After the market Kalika, Shae, and I made a lap or two around central park to find “Luki”, a woman who sold hand made scarfs instead of the mass produced scarfs made in china. It was unsuccessful but we will not give up yet. The three of us headed back to La Quinta and I immediatly grabbed my journal to catch up on the days I had failed to write about.

Around 5:45pm the entire group headed to La Union for a celebration dinner with a few of the home stay families and others who helped make our journey possible, such as Erbin, Jaun Carlos, and some of the Vuelta Grande kids that helped dig trenches at the work site. All of the amazing people we have met along the way have welcomed us with open arms, and as Karl stated “allowed us to use the worksite as a classroom”. It’s really a great feeling to know that I am always welcome here at La Union and in Antigua. It makes me feel more confident in my decision to come back next year to learn Spanish and finally bombard that language barrier with a wrecking ball. I am honored to be a part of this program and I can’t wait to continue to make the world a better place through engineering.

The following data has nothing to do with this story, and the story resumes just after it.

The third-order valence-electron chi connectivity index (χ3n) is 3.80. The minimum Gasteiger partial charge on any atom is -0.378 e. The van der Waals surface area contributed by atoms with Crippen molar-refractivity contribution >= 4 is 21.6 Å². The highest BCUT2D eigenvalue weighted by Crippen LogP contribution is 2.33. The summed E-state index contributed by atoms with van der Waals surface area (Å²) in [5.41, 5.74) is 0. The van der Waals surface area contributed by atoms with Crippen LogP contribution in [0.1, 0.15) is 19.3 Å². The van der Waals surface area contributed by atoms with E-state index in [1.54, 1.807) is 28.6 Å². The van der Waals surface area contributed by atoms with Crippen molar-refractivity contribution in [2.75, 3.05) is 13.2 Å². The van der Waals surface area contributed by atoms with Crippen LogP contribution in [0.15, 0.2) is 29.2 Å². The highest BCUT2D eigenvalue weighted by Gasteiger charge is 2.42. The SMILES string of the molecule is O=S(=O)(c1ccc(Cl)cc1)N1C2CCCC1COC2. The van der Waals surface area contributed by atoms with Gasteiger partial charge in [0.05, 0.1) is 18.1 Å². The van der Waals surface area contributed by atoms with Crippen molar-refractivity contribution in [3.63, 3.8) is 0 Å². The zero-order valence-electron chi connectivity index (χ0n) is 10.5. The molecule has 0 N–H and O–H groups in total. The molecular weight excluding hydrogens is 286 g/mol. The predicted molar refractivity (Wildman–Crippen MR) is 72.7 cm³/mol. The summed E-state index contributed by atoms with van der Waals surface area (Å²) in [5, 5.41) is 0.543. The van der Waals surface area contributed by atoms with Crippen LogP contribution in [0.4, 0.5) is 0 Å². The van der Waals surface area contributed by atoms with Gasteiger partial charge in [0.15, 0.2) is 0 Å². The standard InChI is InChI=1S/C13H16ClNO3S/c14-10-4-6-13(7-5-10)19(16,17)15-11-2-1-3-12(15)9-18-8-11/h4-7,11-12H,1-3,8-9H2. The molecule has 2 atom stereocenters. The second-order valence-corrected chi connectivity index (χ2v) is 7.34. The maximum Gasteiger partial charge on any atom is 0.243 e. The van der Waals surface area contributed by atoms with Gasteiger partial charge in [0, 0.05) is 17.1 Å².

About an hour after arriving back at La Quinta there were crazy noises coming from the terrace. It started out somewhat mellow then all the sudden sounded as if Noah’s arc was being loaded with animals that were stampeeding over the tables. At certain moments there were more screams of struggle than others but generally this atrocious noise was repeating and circling around like a sound wave oscillating, fading out and coming back. On top of that craziness there were particular sounds of silver clinking together or hitting the floor. What could possibly be happaning? Were the walls going to cave in and the ceiling crumble as if it were collapsing on top of everyone in La Quinta. If anyone were brave enough to slowly crawl up the stairs to the terrace and peak there head around the corner they would find…..a bunch of engineering students, including me, getting rowdy and competitive, playing an intense game of spoons.There was a bit of pushing, scratching, strategizing, and slamming on the table but it was all fun and games that brought us all that much closer.